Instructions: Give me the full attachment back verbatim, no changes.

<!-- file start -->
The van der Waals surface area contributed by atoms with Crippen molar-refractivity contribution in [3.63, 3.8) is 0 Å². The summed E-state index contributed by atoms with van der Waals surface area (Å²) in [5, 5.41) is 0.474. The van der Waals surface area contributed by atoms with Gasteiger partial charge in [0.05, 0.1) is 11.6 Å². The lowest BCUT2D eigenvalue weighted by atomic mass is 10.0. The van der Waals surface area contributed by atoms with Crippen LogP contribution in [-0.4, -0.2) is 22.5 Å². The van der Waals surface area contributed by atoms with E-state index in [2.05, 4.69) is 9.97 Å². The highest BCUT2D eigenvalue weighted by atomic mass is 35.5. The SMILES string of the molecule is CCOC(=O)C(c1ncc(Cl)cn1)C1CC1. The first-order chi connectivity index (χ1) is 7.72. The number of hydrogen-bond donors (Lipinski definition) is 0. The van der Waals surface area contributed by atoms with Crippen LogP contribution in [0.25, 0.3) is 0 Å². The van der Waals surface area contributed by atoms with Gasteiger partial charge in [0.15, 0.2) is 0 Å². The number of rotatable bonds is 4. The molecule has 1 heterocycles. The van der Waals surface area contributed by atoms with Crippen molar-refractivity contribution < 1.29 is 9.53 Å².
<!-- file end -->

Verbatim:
The van der Waals surface area contributed by atoms with Crippen molar-refractivity contribution in [3.63, 3.8) is 0 Å². The summed E-state index contributed by atoms with van der Waals surface area (Å²) in [5, 5.41) is 0.474. The van der Waals surface area contributed by atoms with Gasteiger partial charge in [0.05, 0.1) is 11.6 Å². The lowest BCUT2D eigenvalue weighted by atomic mass is 10.0. The van der Waals surface area contributed by atoms with Crippen LogP contribution in [-0.4, -0.2) is 22.5 Å². The van der Waals surface area contributed by atoms with E-state index in [2.05, 4.69) is 9.97 Å². The highest BCUT2D eigenvalue weighted by atomic mass is 35.5. The SMILES string of the molecule is CCOC(=O)C(c1ncc(Cl)cn1)C1CC1. The first-order chi connectivity index (χ1) is 7.72. The number of hydrogen-bond donors (Lipinski definition) is 0. The van der Waals surface area contributed by atoms with Crippen LogP contribution in [0.25, 0.3) is 0 Å². The van der Waals surface area contributed by atoms with Gasteiger partial charge in [0.15, 0.2) is 0 Å². The number of rotatable bonds is 4. The molecule has 1 heterocycles. The van der Waals surface area contributed by atoms with Crippen molar-refractivity contribution < 1.29 is 9.53 Å².